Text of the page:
Indian Journal of Ophthalmology

: 1992  |  Volume : 40  |  Issue : 1  |  Page : 29--30

Metastatic carcinoma in the orbit. A case report

B Shetty, AG Tyers 
 Department of Ophthalmology, Odstock Hospital, Salisbury

Correspondence Address:
B Shetty
Department of Ophthalmology, Odstock Hospital, Salisbury


A case of metastatic carcinoma in the orbits from carcinoma in the colon is presented.

How to cite this article:
Shetty B, Tyers A G. Metastatic carcinoma in the orbit. A case report.Indian J Ophthalmol 1992;40:29-30

How to cite this URL:
Shetty B, Tyers A G. Metastatic carcinoma in the orbit. A case report. Indian J Ophthalmol [serial online] 1992 [cited 2023 Apr 2 ];40:29-30
Available from:

Full Text


Carcinoma of the gastrointestinal tract uncommonly metastasises to the orbits. This case is reported because of its uncommon occurrence.


A 74 year old lady was referred to the Eye Clinic in October 1989 with discomfort in the left eye for two weeks. There was no history of ocular problems in the past. She gave a history of having had a bowel resection for carcinoma of the colon two years previously. She was in good general health.

On examination no ocular abnormality was found. Her visual acuity was 6/12 unaided in the right eye and 6/9 in the left eye. The optic discs in both eyes were noted to be normal on that visit. She was given Hypromellose eye drops. Two weeks later there was no improvement in her symptoms. At this visit it was noted that the left eye was slightly proptosed and slightly displaced downwards [Figure 1][Figure 2]. The left optic disc was swollen [Figure 3]. The right fundus was normal. The visual acuity was 6/9 unaided in each eye. No mass was palpable in the orbit.

X-Ray examination of the orbits, optic foramina, skull and chest were normal. Orbital tomograms were normal. Full blood count and E.S.R. were normal

During the following three weeks a mass became palpable in the upper medial quadrant of the left orbit.. It was of firm consistency. The location was confirmed with orbital B scan ultrasonography which showed that the mass extended posterior to the globe. Computerized tomography showed a cystic mass in the roof of the left orbit [Figure 4][Figure 5] and localized areas of thickening in the extraocular muscles in both orbits [Figure 6]. A biopsy, of the lesion six weeks after presentation [Figure 7] via an anterior orbitotomy was reported as poorly differentiated adenocarcinoma [Figure 8].

Two weeks later the vision in the opposite (right) eye began to deteriorate. Choroidal folds were noted but the optic disc was normal. The left disc remained swollen and the vision was 6/18 unaided. Liver ultrasound was normal.

She was referred for palliative radiotherapy to the orbits. After three weeks her right visual acuity was reduced to counting fingers at half meter and left visual acuity remained at 6/18 unaided. There was no change in her ocular or orbital signs. This patient died two months later, presumably due to multiple systemic metastases. A post-mortem was not done.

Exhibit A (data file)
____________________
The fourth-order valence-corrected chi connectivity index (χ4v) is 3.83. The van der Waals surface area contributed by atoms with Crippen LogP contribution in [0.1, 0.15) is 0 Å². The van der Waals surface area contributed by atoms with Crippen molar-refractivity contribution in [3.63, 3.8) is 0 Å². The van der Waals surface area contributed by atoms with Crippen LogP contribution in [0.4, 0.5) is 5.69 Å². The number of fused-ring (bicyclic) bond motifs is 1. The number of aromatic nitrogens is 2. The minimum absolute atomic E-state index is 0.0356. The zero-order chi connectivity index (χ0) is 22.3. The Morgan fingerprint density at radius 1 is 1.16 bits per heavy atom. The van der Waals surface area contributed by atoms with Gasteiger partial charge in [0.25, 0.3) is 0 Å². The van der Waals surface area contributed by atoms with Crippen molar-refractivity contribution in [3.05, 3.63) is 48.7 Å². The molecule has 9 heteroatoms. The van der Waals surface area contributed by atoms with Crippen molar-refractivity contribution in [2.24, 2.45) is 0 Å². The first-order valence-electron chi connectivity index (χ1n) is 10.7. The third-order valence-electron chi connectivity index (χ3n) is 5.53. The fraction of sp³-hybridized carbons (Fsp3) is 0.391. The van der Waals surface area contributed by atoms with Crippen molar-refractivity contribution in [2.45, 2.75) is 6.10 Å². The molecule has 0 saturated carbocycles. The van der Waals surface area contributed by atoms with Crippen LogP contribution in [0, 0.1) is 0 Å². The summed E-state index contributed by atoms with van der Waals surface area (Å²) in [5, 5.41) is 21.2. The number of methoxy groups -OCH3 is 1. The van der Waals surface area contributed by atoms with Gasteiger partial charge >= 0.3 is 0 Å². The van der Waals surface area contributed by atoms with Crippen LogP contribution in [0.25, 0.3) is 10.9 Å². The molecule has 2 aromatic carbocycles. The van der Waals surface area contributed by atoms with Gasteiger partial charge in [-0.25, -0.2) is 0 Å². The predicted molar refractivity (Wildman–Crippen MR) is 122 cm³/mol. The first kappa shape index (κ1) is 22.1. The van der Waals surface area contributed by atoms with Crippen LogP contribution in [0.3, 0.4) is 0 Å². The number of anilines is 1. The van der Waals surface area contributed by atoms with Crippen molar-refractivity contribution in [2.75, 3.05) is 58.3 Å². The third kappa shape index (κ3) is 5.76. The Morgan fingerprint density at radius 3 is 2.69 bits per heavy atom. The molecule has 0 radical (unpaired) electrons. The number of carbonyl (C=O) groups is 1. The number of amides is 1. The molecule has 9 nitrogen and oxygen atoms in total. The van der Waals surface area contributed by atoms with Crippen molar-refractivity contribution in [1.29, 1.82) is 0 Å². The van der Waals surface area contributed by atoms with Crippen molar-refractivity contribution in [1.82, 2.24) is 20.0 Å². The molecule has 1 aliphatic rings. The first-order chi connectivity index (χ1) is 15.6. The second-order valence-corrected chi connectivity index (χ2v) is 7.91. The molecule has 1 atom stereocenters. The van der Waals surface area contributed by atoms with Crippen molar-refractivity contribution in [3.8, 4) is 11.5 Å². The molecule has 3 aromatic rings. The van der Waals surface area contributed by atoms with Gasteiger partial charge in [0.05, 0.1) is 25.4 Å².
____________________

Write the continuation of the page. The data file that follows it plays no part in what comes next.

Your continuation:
The commonest metastatic tumours to the orbits in the adults are lung carcinoma in men and breast carcinoma in women. Carcinoma of the gastrointes­tinal tract less commonly metastasises to the orbit and metastases from the colon are rare. One large series of 227 cases of metastases to the eye and orbit included only two from a primary in the colon [1]. The metastases in 23 of the above 227 involved the orbit tissues alone without eye involvement. There was no case of a primary in the colon in this group [2]sub . Bilateral metastases to the orbits, without eye invol­vement, occurred in only two of the above 227 cases. Bilateral metastases to the eyes occurred in 13 of the 227 cases [1].

Orbital metastatic carcinoma commonly presents with rapidly progressing proptosis often associated with chemosis. There may be periocular pain and dis­comfort, decreased visual acuity, periorbital swelling, ophthalmoplegia and diplopia. Rarely enophthalmos may occur with metastatic schirrous carcinoma of the breast [2]. Most carcinomas that metastasises to the globe and orbit go through the pulmonary cir­culation and, hence pulmonary metastases usually accompany ocular and orbital metastases.

Diagnosis depends on biopsy of the orbital lesion. Fine needle aspiration biopsy of orbital metastases has been used to confirm untreatable tumours [3]. However, open biopsy with orbitotomy allows more tissue to be taken for examination.

Since most patients with orbital metastases have only a short period of survival which averages 15.6 months[2], conservative and palliative treatment is appropriate. 3,000 to 4,000 rads to the orbits is given initially and repeated if needed. Orbital metas­tatic carcinoid tumours are treated by exenteration.


1Ferry A., Font R. Carcinoma Metastatic to the Eye and Orbit: a Clinicopathological Study of 227 cases Arch. Ophthalmol. 92.276, 1974.
2Ferry A. Font R. A Clinicopathological study of 28 Cases Metastatic to the Orbit. Cancer 38: 1326, 1976.
3Dresner S.C.. Kennerdell J. S. Dekker A. Fine Needle Aspiration Biopsy of Metastatic Orbital Tumours Survey of Ophthalmology Vol. 27 6 May . June 1983.